5 natural wonders in Northern Norway

The landscape of Northern Norway is a mixture of divine inspiration and humour. There is something new around every bend (and we have quite a few in Northern Norway), including five of the most famous landmarks in the country.

1. Saltstraumen is the strongest tidal current in the world, with four shows daily of foaming water and whirlpools, when 400 million cubic metres of water are forced through a 150-m (500-ft) strait. Check the tide table, find a spot on the rocks and watch for yourself. 

2. The North Cape is the most remote outpost of Northern Europe, 307 m (1007 ft.) above the Arctic Ocean. A definite contender for World’s End, from the edge you look out into… nothing. This is a place to tick off anyone’s must-see list.

3. Torghatten is a mountain pierced by a hole. A relatively short and easy hike takes you up to the hole, and you can look out over the archipelago south to Trøndelag or north to the fairytale coast of Helgeland.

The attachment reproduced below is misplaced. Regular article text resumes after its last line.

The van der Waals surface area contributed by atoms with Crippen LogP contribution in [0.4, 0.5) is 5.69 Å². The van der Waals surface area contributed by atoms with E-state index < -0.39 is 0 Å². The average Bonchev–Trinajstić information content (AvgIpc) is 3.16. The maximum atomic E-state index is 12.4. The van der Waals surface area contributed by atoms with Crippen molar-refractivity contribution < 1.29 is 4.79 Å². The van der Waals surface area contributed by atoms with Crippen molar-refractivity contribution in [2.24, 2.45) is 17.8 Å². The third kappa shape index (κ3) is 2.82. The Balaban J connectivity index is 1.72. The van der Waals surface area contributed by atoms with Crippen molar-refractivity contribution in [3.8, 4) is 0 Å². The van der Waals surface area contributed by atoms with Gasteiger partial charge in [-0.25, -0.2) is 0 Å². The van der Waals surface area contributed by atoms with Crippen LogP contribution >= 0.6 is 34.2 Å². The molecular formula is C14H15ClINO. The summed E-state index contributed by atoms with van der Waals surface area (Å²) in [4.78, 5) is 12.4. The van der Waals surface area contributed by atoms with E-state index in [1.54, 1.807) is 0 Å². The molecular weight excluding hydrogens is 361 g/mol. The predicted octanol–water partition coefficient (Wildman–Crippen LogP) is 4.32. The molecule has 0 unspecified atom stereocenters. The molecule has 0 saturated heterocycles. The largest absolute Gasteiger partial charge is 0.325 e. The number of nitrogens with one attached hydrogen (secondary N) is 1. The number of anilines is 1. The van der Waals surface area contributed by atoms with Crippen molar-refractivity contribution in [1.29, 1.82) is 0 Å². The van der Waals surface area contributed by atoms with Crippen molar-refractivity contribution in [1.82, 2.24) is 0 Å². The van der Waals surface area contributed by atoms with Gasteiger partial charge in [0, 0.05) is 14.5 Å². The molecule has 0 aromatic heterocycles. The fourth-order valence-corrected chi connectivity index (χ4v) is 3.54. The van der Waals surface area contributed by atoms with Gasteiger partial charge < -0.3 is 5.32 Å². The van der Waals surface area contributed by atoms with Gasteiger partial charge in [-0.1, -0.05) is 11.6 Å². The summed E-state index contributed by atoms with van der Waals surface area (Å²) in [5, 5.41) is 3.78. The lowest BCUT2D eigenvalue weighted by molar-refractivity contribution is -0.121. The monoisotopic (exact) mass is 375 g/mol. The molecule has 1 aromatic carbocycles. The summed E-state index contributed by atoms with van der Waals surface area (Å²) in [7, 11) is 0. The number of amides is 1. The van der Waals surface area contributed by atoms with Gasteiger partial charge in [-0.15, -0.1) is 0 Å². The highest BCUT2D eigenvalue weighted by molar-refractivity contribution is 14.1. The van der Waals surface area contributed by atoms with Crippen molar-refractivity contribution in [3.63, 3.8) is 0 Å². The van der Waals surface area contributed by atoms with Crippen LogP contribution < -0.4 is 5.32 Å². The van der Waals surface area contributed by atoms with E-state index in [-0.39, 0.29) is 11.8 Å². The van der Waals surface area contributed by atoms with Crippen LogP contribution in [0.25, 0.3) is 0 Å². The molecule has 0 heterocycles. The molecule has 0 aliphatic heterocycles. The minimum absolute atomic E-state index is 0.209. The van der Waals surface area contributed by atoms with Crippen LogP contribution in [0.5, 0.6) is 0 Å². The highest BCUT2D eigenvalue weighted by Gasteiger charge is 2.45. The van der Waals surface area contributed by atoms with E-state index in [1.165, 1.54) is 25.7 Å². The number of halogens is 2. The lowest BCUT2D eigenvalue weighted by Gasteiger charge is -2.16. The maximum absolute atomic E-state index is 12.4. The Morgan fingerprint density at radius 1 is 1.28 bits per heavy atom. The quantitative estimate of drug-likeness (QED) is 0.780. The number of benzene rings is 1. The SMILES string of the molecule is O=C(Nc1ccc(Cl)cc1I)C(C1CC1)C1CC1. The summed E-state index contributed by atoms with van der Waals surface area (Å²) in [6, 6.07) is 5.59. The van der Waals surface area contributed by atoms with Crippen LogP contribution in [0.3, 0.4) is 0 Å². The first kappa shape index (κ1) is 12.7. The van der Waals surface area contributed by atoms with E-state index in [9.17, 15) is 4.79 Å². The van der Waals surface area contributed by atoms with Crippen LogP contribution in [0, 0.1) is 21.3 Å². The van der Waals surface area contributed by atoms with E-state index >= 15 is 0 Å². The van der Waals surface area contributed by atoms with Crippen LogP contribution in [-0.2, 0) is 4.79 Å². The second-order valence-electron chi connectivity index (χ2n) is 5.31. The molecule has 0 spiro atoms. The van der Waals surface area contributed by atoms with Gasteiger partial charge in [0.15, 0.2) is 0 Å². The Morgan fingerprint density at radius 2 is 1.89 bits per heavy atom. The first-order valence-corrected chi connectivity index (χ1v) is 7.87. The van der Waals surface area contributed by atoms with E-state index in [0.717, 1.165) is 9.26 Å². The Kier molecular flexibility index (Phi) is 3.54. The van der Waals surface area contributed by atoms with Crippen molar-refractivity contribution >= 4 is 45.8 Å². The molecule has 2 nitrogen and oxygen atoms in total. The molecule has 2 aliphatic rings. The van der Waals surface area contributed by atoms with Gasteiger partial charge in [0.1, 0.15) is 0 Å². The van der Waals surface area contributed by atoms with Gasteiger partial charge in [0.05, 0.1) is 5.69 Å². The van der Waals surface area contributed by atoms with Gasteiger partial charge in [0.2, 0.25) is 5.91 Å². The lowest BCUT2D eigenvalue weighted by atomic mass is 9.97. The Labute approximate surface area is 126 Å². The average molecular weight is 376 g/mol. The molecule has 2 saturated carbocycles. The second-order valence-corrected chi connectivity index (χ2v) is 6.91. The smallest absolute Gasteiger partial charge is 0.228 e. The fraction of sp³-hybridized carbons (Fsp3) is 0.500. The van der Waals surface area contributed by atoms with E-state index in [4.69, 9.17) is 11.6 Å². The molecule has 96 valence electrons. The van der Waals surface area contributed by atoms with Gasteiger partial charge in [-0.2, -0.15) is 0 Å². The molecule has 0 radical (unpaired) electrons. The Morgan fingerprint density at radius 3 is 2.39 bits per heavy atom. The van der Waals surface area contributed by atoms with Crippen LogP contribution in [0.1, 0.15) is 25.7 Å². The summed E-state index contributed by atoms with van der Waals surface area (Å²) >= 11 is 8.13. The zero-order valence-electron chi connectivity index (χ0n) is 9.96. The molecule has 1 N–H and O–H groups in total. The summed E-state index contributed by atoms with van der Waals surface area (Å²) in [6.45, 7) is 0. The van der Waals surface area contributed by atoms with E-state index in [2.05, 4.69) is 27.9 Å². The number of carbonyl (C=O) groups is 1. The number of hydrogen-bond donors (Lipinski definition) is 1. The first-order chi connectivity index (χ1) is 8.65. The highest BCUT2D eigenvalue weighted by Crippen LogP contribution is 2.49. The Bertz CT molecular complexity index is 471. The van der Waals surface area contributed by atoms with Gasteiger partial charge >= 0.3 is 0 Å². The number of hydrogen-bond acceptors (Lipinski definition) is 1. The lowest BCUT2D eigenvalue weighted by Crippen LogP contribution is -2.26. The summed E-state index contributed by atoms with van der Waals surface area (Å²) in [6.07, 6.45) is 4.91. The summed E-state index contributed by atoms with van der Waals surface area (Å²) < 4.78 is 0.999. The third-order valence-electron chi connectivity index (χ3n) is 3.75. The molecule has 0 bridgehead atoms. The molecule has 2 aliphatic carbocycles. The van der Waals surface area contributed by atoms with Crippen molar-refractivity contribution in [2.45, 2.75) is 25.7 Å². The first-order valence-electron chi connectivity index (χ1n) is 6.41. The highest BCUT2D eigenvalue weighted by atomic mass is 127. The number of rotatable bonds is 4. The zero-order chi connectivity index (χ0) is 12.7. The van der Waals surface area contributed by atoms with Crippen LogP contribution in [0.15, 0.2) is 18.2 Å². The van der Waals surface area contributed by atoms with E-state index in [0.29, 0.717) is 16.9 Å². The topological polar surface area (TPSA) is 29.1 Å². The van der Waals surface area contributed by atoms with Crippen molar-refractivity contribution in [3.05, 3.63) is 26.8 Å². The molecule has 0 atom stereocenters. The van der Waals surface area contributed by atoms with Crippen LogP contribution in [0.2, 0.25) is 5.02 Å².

4. Sautso, also known as Alta Canyon, is a 3–400 m (1000–1300 ft) deep, 10 km (6 mile) long gorge on the Alta River. Accessible by foot or boat, the gorge is the gateway to the Finnmarkvidda plateau, a vast, unspoiled wilderness.

5. Svartisen is Norway’s second biggest glacier in, a huge mantle of ice between Salten and Helgeland. Engenbreen, a powder-blue tongue of the glacier, plunges almost into the water at Holandsfjord. You can admire it easily from a boat in the green meltwater fjord, though a glacier hike isn’t actually that difficult. 

Hiking the Engenbreen, part of Svartisen